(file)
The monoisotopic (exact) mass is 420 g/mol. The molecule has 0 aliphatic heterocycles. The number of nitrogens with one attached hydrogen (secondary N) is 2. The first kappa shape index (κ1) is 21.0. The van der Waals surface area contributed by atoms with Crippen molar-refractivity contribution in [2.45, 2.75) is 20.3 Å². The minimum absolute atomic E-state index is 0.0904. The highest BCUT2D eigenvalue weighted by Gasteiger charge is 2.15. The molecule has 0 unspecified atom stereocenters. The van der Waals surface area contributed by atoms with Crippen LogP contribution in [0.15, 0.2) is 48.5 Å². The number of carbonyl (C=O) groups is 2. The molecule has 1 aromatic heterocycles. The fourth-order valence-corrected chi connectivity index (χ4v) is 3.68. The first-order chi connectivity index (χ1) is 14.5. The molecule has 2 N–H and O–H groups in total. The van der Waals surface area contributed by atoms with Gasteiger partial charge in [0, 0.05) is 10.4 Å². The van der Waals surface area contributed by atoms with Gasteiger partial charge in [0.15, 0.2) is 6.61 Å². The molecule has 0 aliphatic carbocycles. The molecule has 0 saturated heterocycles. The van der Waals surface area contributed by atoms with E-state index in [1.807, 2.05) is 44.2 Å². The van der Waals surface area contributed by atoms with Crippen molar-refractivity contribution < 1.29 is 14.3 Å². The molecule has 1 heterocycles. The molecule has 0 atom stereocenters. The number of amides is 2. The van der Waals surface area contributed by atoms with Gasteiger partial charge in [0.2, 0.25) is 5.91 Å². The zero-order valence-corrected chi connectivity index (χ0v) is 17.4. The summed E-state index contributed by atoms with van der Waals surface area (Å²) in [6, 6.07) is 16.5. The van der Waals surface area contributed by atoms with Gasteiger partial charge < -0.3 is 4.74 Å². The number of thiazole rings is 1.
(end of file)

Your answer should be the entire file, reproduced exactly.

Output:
The monoisotopic (exact) mass is 420 g/mol. The molecule has 0 aliphatic heterocycles. The number of nitrogens with one attached hydrogen (secondary N) is 2. The first kappa shape index (κ1) is 21.0. The van der Waals surface area contributed by atoms with Crippen molar-refractivity contribution in [2.45, 2.75) is 20.3 Å². The minimum absolute atomic E-state index is 0.0904. The highest BCUT2D eigenvalue weighted by Gasteiger charge is 2.15. The molecule has 0 unspecified atom stereocenters. The van der Waals surface area contributed by atoms with Crippen LogP contribution in [0.15, 0.2) is 48.5 Å². The number of carbonyl (C=O) groups is 2. The molecule has 1 aromatic heterocycles. The fourth-order valence-corrected chi connectivity index (χ4v) is 3.68. The first-order chi connectivity index (χ1) is 14.5. The molecule has 2 N–H and O–H groups in total. The van der Waals surface area contributed by atoms with Gasteiger partial charge in [0, 0.05) is 10.4 Å². The van der Waals surface area contributed by atoms with Gasteiger partial charge in [0.15, 0.2) is 6.61 Å². The molecule has 0 aliphatic carbocycles. The molecule has 0 saturated heterocycles. The van der Waals surface area contributed by atoms with E-state index in [1.807, 2.05) is 44.2 Å². The van der Waals surface area contributed by atoms with Crippen molar-refractivity contribution < 1.29 is 14.3 Å². The molecule has 1 heterocycles. The molecule has 0 atom stereocenters. The number of amides is 2. The van der Waals surface area contributed by atoms with Gasteiger partial charge in [0.2, 0.25) is 5.91 Å². The zero-order valence-corrected chi connectivity index (χ0v) is 17.4. The summed E-state index contributed by atoms with van der Waals surface area (Å²) in [6, 6.07) is 16.5. The van der Waals surface area contributed by atoms with Gasteiger partial charge < -0.3 is 4.74 Å². The number of thiazole rings is 1.